Upgrading from an Intuos4 (I used the small model for the last six years) to the new Intuos Pro feels refreshing, and the improvements are immediately noticeable.The fully matte body means you no longer have to worry about fingerprints and schmutz covering the entire left panel. Every part of the Intuos Pro is enveloped by a smooth, matte material that allows the tablet to remain clean through rigorous working session.

The pen is significantly lighter, and I find myself clenching the grip less when drawing. If you’ve worked with older Wacom tablet models until recently, you’ll be happy to find that installation and overall tablet management is now handled via a consolidated HUB that controls everything from driver updates to button assignments. Installation takes minutes, and there should be only three small driver updates that need your immediate attention before the tablet is ready for action.

Button and feature assignments have remained largely the same, so veteran users should feel right at home. If you’re new to drawing tablets, you’ll find that Wacom’s UI is robust and easy to use. Everything from pressure settings and tip feel adjustments to tilt sensitivity and button modifiers can be accessed via the practical Wacom Tablet Properties tab. The Intuos Pro also comes with touch options that can be enabled with a click of a button, located on the side of the tablet’s body. Personally, I find little use for the touch feature. Unless you’re trying to mimic finger painting or are using the tablet for web browsing instead of a mouse, I recommend keeping it off to avoid interference when working.


"Creating broad, long brush strokes results in cleaner and crisper lines. I no longer have to maniacally spam ctrl+z until I can get the perfect stroke, and I’m able to achieve the desired line quality more efficiently."

The tablet has its own set of button commands. The wheel is used to zoom in and out of pages, cycle between layers, control brush sizes and rotate the canvas. The other buttons serve as shortcut keys and can be independently customized to better suit your workflow.

For my particular setup, I’ve disabled everything but one of the pen buttons that I’ve appointed as the Alt key modifier. I only use this function to zoom in and out of my work canvas. Keep in mind that this is just my personal configuration, and not a recommendation. I’ve mapped the most used shortcuts to my keyboard since I prefer utilizing my free left hand for quick-commands, while drawing with my right. I started using Wacom products when they were much simpler and lacked most of the contemporary features, so I’ve been accustomed to a hybrid setup between the drawing tablet and keyboard. I guess old habits die hard.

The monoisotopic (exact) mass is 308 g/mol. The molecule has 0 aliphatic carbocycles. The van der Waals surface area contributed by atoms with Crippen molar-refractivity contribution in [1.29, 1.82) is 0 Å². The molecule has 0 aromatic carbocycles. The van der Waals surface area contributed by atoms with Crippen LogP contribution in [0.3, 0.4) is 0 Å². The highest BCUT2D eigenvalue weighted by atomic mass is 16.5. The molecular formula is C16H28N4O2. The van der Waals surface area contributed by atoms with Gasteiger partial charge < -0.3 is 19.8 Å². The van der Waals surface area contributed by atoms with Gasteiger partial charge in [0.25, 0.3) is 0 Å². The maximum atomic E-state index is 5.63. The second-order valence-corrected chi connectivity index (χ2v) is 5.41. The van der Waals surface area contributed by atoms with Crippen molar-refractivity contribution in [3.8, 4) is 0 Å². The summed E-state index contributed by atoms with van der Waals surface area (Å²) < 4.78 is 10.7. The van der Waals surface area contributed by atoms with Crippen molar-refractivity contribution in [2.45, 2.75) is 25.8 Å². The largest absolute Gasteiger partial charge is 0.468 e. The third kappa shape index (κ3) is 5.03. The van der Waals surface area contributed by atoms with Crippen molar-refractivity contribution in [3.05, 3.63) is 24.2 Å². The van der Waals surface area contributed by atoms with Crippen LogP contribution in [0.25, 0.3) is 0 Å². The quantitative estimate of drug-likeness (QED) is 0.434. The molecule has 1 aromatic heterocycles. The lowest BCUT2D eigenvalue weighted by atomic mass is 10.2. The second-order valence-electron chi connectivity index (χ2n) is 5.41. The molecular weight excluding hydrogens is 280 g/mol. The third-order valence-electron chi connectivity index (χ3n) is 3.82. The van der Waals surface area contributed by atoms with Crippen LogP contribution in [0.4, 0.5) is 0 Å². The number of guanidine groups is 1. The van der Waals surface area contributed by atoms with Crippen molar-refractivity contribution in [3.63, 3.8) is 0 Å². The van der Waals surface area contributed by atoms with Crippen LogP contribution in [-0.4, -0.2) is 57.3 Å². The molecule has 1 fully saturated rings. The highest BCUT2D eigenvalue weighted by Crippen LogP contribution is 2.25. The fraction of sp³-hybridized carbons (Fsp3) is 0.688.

"The Intuos Pro is a worthy successor to the Intuos line, and the best price/performance model in the entire Wacom lineup."

Drawing with the Intuos Pro is effortless, and I commend Wacom for addressing nearly every issue I had with the Intuos4. Creating broad, long brush strokes results in cleaner and crisper lines. I no longer have to maniacally spam ctrl+z until I can get the perfect stroke, and I’m able to achieve the desired line quality more efficiently.

The Intuos Pro is far from perfect, however, and continues to suffer from some the same technical bugs as its predecessor. If you are a Windows 10 user, you’ll face power state issues with the tablet after waking your PC from sleep. Eight out of ten times, I’m forced to plug the USB cord in and out of the device in order to get the pen working again. The old trick of restarting the Wacom service from the services.exe menu no longer works, and the only options are re-plugging the tablet or restarting the PC. It’s a minor annoyance, and most users aren’t going to be bothered by it.

Conclusion: The Intuos Pro is a worthy successor to the Intuos line, and the best price/performance model in the entire Wacom lineup. Unless you absolutely need to draw directly on a screen, the Intuos Pro remains the best choice for both professionals and hobbyists.

Review by: Tin Salamunic